While this may not be said of the city these days, Ta’izz is still home to some of the most eccentric museums and most liberal people in the country. These alone make it worth visiting.

Tihama

The first time you set foot in Tihama, you might ask, “Am I still in the Middle East, or have I been transported to Africa?”

First, the stone cottages of the Middle Eastern highlands have given way here to African-style mud huts dotting the shore. Second, the local customs are so relaxed that, uncharacteristic of many Muslim nations, women here are allowed to be seen without headscarves in public. They can even talk to strangers at the market.

The town of Al Hudaydah is the capital of Tihama. Known for its wide boulevards, clean streets and European-inspired cafes, tourists can relax at one of the shaded benches, watch the locals as they attend to their business and let time pass, leaving their cares behind, even for just a little while.

Ma’rib

Ma’rib was once the capital of the Sebean Kingdom, called by some as the home of the Queen of Sheba.

This green expanse was built on taxes from the frankincense trade. A dam was constructed a thousand years ago to make the desert city more habitable for its citizens.

However centuries of neglect have slowly eroded away the prestige of the town. Artifacts from its once magnificent past have been looted and stolen. The lines of palm groves and orange trees have long since disappeared, and tourists have been known to require police escorts due to tribal tensions.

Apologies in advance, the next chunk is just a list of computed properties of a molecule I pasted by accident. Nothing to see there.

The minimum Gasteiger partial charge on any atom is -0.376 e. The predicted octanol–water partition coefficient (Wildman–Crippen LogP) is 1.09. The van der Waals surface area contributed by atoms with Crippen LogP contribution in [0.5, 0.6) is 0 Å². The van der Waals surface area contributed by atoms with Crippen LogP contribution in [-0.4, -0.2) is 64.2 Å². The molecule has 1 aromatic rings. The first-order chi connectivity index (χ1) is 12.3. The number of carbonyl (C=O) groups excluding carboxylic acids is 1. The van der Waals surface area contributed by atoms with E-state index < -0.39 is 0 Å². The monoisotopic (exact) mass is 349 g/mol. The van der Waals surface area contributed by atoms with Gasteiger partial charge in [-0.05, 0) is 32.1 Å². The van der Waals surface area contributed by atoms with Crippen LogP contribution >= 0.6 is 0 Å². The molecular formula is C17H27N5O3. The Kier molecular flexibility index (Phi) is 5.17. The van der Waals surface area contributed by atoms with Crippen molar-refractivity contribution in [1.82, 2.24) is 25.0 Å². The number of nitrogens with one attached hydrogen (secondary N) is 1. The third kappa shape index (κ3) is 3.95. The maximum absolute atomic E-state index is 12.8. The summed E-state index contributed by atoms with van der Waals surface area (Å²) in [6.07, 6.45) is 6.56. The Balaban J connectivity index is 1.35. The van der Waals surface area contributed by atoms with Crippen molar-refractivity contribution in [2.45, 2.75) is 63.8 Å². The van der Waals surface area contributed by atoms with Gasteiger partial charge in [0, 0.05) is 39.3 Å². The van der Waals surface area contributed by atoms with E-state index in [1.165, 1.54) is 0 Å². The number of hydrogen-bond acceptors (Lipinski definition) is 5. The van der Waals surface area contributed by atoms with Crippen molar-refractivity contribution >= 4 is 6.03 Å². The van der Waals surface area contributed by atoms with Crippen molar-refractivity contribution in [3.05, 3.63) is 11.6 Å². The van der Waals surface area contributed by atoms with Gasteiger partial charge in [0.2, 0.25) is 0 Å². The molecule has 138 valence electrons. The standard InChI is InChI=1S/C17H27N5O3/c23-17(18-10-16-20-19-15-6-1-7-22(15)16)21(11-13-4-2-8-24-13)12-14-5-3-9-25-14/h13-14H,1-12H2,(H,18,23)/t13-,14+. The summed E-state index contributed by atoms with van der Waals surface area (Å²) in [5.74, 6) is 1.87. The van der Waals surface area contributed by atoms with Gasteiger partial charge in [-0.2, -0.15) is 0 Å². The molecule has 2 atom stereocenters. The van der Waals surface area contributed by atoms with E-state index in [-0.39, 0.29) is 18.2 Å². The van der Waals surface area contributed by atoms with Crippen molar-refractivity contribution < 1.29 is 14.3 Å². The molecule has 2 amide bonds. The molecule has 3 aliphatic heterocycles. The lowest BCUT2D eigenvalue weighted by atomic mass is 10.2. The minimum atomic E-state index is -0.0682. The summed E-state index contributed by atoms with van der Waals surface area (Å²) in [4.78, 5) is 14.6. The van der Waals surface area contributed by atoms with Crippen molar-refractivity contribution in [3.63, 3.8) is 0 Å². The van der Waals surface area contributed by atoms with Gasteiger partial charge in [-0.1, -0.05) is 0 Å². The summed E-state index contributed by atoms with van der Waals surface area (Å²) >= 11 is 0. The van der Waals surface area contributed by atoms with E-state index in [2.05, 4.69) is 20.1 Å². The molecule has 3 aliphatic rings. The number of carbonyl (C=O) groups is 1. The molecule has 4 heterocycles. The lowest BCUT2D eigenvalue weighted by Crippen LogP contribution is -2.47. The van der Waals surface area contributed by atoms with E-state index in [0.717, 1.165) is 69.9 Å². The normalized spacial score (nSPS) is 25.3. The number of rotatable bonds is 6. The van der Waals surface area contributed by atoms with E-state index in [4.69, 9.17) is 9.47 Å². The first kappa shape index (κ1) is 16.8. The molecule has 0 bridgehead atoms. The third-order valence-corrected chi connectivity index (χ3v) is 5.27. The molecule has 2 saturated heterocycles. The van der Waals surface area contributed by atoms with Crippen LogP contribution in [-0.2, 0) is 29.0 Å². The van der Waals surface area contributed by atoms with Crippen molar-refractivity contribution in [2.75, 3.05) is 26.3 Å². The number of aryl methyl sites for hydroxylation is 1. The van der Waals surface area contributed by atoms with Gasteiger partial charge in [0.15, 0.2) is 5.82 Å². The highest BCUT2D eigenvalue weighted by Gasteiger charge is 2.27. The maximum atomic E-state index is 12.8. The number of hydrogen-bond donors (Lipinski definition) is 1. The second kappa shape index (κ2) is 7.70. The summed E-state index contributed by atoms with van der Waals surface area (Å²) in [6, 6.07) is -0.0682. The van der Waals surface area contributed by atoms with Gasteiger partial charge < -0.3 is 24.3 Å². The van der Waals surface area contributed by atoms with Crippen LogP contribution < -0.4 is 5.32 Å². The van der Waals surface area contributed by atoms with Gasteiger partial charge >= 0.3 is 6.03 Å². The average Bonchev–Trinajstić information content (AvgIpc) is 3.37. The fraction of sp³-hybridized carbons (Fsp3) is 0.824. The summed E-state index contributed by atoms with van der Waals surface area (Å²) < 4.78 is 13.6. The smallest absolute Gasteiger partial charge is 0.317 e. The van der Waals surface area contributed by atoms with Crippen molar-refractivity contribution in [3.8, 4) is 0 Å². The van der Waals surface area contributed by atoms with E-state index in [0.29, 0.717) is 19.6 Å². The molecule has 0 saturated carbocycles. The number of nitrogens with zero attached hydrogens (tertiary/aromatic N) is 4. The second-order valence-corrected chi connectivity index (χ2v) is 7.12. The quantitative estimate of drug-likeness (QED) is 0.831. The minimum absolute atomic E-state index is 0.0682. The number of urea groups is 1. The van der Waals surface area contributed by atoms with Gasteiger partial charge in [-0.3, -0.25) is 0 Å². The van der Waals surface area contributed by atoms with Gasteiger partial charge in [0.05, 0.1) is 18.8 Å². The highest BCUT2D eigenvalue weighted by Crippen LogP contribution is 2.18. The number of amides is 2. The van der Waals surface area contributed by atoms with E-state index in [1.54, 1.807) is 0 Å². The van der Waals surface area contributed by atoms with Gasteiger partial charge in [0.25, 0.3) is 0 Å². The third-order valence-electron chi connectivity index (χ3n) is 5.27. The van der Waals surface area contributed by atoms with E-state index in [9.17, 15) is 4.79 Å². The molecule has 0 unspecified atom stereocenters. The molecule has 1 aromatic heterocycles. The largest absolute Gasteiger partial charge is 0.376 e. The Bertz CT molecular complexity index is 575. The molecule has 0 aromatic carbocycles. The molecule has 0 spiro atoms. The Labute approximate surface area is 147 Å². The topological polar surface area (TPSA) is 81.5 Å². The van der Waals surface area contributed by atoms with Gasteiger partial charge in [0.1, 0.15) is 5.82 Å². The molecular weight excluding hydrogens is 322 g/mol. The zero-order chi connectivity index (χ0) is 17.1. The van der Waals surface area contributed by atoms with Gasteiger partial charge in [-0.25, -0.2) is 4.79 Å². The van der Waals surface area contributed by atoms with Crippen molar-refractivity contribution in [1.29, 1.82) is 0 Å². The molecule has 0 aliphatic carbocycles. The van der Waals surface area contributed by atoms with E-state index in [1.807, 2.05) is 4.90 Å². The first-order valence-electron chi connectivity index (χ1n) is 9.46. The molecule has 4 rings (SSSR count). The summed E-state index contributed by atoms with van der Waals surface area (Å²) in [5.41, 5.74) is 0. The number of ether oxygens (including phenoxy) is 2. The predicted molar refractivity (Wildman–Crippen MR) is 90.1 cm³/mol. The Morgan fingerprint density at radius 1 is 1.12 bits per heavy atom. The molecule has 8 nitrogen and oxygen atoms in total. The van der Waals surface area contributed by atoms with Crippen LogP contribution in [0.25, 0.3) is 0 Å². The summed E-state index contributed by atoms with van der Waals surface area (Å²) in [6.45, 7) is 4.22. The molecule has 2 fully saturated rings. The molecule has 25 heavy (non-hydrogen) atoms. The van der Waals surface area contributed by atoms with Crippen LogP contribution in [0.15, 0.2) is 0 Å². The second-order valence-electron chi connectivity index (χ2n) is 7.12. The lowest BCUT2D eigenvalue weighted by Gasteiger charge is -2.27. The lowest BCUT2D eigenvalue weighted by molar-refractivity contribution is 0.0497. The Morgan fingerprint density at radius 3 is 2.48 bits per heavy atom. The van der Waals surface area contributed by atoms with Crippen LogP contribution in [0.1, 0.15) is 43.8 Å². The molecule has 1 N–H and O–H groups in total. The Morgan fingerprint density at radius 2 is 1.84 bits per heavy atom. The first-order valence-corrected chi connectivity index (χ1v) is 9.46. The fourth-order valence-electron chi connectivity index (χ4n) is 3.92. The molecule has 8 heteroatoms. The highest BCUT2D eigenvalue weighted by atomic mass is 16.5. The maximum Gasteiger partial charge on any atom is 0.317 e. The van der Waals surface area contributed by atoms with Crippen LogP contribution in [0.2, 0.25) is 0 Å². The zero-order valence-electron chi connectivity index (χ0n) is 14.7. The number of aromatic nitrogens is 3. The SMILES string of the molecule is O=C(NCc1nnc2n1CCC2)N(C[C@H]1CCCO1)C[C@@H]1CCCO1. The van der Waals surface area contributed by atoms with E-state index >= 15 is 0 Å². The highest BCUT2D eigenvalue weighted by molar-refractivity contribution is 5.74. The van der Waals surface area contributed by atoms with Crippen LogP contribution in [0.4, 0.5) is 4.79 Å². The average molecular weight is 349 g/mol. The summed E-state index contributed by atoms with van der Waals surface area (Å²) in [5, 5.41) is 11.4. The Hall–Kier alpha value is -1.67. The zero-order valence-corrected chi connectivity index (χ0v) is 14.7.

Nonetheless, the place is so rich in history and authenticity that despite the neglect, enough remains to keep tourists fascinated when they visit this land.

Hawf/Al Mahra

At first, Hawf may seem to be just a small town straddling the Yemeni-Omani border. However, this tiny outpost holds one of the greatest wonders of Arabia: the Hawf Protected Area, with real swathes of forest – the only existing one in the peninsula.

It is also one of the last sanctuaries of the critically endangered Arabian leopard, Yemen’s national animal.

Tourists may not opt to stay very long at Hawf, as there are no hotels or restaurants in the area, with rarely a street vendor offering saltah or shawarma. The only resting spot is a small café, frequented more often by camel drivers than real tourists.

Nonetheless, there are still travelers that visit Hawf for its robust outdoors. Adventurers that come to this place will enjoy its relatively untouched ambience, perfect for hiking and camp-outs.